The prospect of having their kids using mobile phones and tablets without adult supervision can be frightening for any parent. But in today’s world, the fact that we might not always be able to supervise our kids’ electronic device use is something we have to come to terms with. And besides, children deserve some privacy and sense of independence. Since it seems that mobile applications won’t be leaving our lives any time soon, restricting our kids from using them might be a tad unreasonable.
So what can you do as parents to ensure your children are safe while using apps? One option could be for you to reach a compromise with your kids about going on apps with inappropriate content, by redirecting them towards more suitable alternatives. In order to be able to do that however, you’ll first need to get to know your child a little better and learn which apps they interact with. Are you familiar with the apps your child uses? Let’s take a look at five questions you can ask yourself to test your knowledge and discuss the things you should watch out for when letting your kids use apps.
Is it an online application? Can your kids talk to strangers on its platforms?
While online communities and social media platforms aren’t inherently bad, they can pose a danger to young kids who are just starting to get acquainted with the world at large. Let’s put it this way: you would most probably not let your child go outside unaccompanied and without supervision, right? As parents, we’ve all cautioned our children to “not talk to strangers” at one time or another. Letting your kids use online applications that don’t employ filters and safety features is the virtual equivalent of leaving your child to talk to strangers unsupervised out in the world. Some game apps have online chat platforms that don’t have security measures in place for children under a certain age. It’s important that kids be kept away from potentially harmful apps such as these for their own protection. That means that it’s up to you as parents to restrict your kids from using potentially harmful apps.
Does the app contain inappropriate language?
Apps can be equally as damaging to children because of the nature of their content. Thankfully, apps and social media platforms are now required by law to have certain security measures and filters in place. As a result, most have features you can use to block out inappropriate language and material (images, videos etc.). It’s important to be just as diligent in keeping your kids shielded from unsuitable content as you would in say, using age-appropriate language and behavior around them.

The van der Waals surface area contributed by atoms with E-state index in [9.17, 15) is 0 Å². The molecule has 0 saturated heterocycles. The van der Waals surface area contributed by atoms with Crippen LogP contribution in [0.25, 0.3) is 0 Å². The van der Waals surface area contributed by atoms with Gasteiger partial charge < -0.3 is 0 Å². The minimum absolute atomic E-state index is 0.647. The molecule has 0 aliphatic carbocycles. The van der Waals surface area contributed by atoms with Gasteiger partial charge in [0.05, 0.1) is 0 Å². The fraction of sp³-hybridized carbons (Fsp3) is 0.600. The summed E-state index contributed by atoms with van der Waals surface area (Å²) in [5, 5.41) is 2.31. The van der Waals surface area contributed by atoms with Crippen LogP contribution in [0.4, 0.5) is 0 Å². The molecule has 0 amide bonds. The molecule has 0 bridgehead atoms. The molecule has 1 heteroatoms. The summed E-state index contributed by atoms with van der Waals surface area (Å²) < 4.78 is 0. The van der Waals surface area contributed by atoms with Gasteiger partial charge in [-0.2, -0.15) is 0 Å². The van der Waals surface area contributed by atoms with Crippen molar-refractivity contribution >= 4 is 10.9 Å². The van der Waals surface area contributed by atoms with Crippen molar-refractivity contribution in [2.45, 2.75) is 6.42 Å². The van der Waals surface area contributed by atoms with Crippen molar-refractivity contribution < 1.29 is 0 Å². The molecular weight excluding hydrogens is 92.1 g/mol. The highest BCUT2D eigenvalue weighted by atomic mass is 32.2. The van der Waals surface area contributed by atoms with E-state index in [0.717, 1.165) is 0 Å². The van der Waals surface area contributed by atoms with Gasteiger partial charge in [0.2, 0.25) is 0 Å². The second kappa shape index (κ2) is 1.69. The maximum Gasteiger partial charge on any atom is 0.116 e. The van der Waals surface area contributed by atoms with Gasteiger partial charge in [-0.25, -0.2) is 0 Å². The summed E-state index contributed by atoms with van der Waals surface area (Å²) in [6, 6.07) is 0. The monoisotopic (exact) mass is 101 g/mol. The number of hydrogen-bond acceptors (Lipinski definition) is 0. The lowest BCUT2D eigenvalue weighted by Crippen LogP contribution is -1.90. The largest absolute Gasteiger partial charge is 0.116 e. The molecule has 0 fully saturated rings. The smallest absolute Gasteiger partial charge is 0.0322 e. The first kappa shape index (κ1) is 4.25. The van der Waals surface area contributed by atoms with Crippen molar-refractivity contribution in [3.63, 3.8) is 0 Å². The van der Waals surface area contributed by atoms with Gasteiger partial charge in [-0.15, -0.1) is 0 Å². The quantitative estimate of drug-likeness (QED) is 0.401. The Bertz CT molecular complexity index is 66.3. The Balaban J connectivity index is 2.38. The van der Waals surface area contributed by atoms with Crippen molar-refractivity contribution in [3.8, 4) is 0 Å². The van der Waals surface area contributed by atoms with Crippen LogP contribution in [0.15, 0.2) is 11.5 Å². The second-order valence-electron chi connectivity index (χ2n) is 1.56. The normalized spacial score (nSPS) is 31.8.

What are its policies regarding accidental or unwanted purchases?
You lend the tablet or phone where your credit card information is stored to your child for them to play with and at the end of the month, you receive a credit card receipt as long as your arm with purchases you don’t remember making. This is every parent’s worst nightmare. In-app purchases are commonplace these days, which is why apps that are designed to be suitable for children take special precautions against accidental or unwanted purchases. For instance, Google Play Store has a family setting that asks users to complete identity verification before all payment transactions. This way, they ensure your child can’t do any major financial damage with their little fingers.
Does it contribute to your child’s cognitive development?
We’re not saying that everything your child uses needs to be educational. Children need time to just be children, play and have fun. But some games that don’t require a lot of thinking can negatively affect children’s attention spans and cognitive development, especially if they’re played for hours on end. That’s why it’s important to make sure that the games your child plays are educational as well as fun. Luckily, there are endless options to choose from these days! Educational apps that use gamification techniques, puzzles, and fun content to help children study for school, and strategy games that stimulate children’s creativity are both great alternatives you can consider.